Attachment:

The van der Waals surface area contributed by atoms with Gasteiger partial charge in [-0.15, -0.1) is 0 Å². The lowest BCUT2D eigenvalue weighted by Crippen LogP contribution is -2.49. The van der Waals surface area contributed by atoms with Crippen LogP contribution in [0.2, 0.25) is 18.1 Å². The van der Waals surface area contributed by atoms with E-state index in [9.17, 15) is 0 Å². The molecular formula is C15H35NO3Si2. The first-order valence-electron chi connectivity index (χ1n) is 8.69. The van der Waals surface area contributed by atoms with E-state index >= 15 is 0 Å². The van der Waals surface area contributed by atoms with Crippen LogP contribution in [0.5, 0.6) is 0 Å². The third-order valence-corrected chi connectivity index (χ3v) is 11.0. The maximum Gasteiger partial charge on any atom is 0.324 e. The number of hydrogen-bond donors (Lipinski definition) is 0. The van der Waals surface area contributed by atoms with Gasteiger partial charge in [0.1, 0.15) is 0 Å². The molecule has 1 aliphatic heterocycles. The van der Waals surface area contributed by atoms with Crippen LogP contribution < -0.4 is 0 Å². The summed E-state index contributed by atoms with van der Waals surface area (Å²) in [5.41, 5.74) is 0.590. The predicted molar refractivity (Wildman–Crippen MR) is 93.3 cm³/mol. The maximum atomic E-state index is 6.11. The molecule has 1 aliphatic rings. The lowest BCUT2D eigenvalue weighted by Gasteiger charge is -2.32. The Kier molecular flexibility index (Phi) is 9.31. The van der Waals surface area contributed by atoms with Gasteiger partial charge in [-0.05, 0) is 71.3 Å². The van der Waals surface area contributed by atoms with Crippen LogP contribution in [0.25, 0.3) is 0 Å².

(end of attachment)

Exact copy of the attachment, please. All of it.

The van der Waals surface area contributed by atoms with Gasteiger partial charge in [-0.15, -0.1) is 0 Å². The lowest BCUT2D eigenvalue weighted by Crippen LogP contribution is -2.49. The van der Waals surface area contributed by atoms with Crippen LogP contribution in [0.2, 0.25) is 18.1 Å². The van der Waals surface area contributed by atoms with E-state index in [9.17, 15) is 0 Å². The molecular formula is C15H35NO3Si2. The first-order valence-electron chi connectivity index (χ1n) is 8.69. The van der Waals surface area contributed by atoms with E-state index >= 15 is 0 Å². The van der Waals surface area contributed by atoms with Crippen LogP contribution in [0.5, 0.6) is 0 Å². The third-order valence-corrected chi connectivity index (χ3v) is 11.0. The maximum Gasteiger partial charge on any atom is 0.324 e. The number of hydrogen-bond donors (Lipinski definition) is 0. The van der Waals surface area contributed by atoms with Gasteiger partial charge in [0.1, 0.15) is 0 Å². The molecule has 1 aliphatic heterocycles. The van der Waals surface area contributed by atoms with Crippen LogP contribution < -0.4 is 0 Å². The summed E-state index contributed by atoms with van der Waals surface area (Å²) in [5.41, 5.74) is 0.590. The predicted molar refractivity (Wildman–Crippen MR) is 93.3 cm³/mol. The maximum atomic E-state index is 6.11. The molecule has 1 aliphatic rings. The lowest BCUT2D eigenvalue weighted by Gasteiger charge is -2.32. The Kier molecular flexibility index (Phi) is 9.31. The van der Waals surface area contributed by atoms with Gasteiger partial charge in [-0.05, 0) is 71.3 Å². The van der Waals surface area contributed by atoms with Crippen LogP contribution in [0.25, 0.3) is 0 Å².